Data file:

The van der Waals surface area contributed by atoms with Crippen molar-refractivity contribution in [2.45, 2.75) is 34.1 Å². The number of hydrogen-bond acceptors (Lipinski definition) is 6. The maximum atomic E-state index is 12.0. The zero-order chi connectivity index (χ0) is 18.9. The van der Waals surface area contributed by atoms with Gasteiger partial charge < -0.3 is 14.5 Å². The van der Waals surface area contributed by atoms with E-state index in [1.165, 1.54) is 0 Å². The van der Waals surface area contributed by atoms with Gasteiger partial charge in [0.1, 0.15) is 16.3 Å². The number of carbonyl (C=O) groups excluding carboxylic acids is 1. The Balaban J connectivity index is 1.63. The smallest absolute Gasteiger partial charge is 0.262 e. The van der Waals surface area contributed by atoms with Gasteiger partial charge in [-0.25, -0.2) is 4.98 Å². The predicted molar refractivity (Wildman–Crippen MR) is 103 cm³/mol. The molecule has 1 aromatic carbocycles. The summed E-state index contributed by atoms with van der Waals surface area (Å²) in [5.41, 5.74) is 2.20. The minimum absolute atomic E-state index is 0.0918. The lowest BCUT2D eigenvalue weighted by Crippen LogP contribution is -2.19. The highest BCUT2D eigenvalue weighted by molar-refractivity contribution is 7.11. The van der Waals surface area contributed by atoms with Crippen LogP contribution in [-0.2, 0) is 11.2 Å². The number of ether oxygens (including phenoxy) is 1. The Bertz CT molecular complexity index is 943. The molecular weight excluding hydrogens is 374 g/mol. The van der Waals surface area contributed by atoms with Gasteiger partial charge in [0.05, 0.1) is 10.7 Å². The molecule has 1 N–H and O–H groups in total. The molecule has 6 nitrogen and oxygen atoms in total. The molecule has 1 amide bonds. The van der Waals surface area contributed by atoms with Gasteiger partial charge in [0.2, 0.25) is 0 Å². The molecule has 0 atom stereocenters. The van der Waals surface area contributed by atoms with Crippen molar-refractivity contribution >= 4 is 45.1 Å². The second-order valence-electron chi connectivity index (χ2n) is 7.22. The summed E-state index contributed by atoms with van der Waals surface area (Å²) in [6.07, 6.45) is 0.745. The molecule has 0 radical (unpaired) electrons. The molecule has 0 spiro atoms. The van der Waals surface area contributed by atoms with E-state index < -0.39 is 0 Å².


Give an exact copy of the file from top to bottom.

The van der Waals surface area contributed by atoms with Crippen molar-refractivity contribution in [2.45, 2.75) is 34.1 Å². The number of hydrogen-bond acceptors (Lipinski definition) is 6. The maximum atomic E-state index is 12.0. The zero-order chi connectivity index (χ0) is 18.9. The van der Waals surface area contributed by atoms with Gasteiger partial charge < -0.3 is 14.5 Å². The van der Waals surface area contributed by atoms with E-state index in [1.165, 1.54) is 0 Å². The van der Waals surface area contributed by atoms with Gasteiger partial charge in [0.1, 0.15) is 16.3 Å². The number of carbonyl (C=O) groups excluding carboxylic acids is 1. The Balaban J connectivity index is 1.63. The smallest absolute Gasteiger partial charge is 0.262 e. The van der Waals surface area contributed by atoms with Gasteiger partial charge in [-0.25, -0.2) is 4.98 Å². The predicted molar refractivity (Wildman–Crippen MR) is 103 cm³/mol. The molecule has 1 aromatic carbocycles. The summed E-state index contributed by atoms with van der Waals surface area (Å²) in [5.41, 5.74) is 2.20. The minimum absolute atomic E-state index is 0.0918. The lowest BCUT2D eigenvalue weighted by Crippen LogP contribution is -2.19. The highest BCUT2D eigenvalue weighted by molar-refractivity contribution is 7.11. The van der Waals surface area contributed by atoms with Crippen LogP contribution in [-0.2, 0) is 11.2 Å². The number of ether oxygens (including phenoxy) is 1. The Bertz CT molecular complexity index is 943. The molecular weight excluding hydrogens is 374 g/mol. The van der Waals surface area contributed by atoms with Gasteiger partial charge in [0.05, 0.1) is 10.7 Å². The molecule has 1 N–H and O–H groups in total. The molecule has 6 nitrogen and oxygen atoms in total. The molecule has 1 amide bonds. The van der Waals surface area contributed by atoms with Gasteiger partial charge in [0.2, 0.25) is 0 Å². The molecule has 0 atom stereocenters. The van der Waals surface area contributed by atoms with Crippen molar-refractivity contribution >= 4 is 45.1 Å². The second-order valence-electron chi connectivity index (χ2n) is 7.22. The summed E-state index contributed by atoms with van der Waals surface area (Å²) in [6.07, 6.45) is 0.745. The molecule has 0 radical (unpaired) electrons. The molecule has 0 spiro atoms. The van der Waals surface area contributed by atoms with E-state index < -0.39 is 0 Å².